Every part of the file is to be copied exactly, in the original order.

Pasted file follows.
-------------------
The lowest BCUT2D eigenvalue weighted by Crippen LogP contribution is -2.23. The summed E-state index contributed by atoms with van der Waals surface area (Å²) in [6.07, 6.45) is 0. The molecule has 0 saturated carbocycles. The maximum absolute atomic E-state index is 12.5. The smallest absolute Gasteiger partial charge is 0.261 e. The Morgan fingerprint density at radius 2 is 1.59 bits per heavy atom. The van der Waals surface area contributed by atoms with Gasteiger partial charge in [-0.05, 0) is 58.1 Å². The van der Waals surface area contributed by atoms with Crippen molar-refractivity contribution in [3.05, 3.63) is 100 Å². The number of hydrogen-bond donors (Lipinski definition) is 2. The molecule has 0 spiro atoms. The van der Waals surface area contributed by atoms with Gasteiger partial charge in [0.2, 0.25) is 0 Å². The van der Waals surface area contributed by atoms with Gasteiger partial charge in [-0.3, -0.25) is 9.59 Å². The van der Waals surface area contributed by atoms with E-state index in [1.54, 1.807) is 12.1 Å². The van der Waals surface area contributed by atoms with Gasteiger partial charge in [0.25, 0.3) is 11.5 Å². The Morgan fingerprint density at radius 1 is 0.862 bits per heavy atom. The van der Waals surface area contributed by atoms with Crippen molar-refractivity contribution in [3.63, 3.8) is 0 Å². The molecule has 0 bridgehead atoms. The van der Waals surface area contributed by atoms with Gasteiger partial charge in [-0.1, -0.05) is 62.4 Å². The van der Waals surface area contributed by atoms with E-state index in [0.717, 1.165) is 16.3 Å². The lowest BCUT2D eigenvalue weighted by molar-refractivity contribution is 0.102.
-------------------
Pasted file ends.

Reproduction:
The lowest BCUT2D eigenvalue weighted by Crippen LogP contribution is -2.23. The summed E-state index contributed by atoms with van der Waals surface area (Å²) in [6.07, 6.45) is 0. The molecule has 0 saturated carbocycles. The maximum absolute atomic E-state index is 12.5. The smallest absolute Gasteiger partial charge is 0.261 e. The Morgan fingerprint density at radius 2 is 1.59 bits per heavy atom. The van der Waals surface area contributed by atoms with Gasteiger partial charge in [-0.05, 0) is 58.1 Å². The van der Waals surface area contributed by atoms with Crippen molar-refractivity contribution in [3.05, 3.63) is 100 Å². The number of hydrogen-bond donors (Lipinski definition) is 2. The molecule has 0 spiro atoms. The van der Waals surface area contributed by atoms with Gasteiger partial charge in [0.2, 0.25) is 0 Å². The van der Waals surface area contributed by atoms with Gasteiger partial charge in [-0.3, -0.25) is 9.59 Å². The van der Waals surface area contributed by atoms with E-state index in [1.54, 1.807) is 12.1 Å². The van der Waals surface area contributed by atoms with Gasteiger partial charge in [0.25, 0.3) is 11.5 Å². The Morgan fingerprint density at radius 1 is 0.862 bits per heavy atom. The van der Waals surface area contributed by atoms with Crippen molar-refractivity contribution in [3.63, 3.8) is 0 Å². The molecule has 0 bridgehead atoms. The van der Waals surface area contributed by atoms with Gasteiger partial charge in [-0.1, -0.05) is 62.4 Å². The van der Waals surface area contributed by atoms with E-state index in [0.717, 1.165) is 16.3 Å². The lowest BCUT2D eigenvalue weighted by molar-refractivity contribution is 0.102.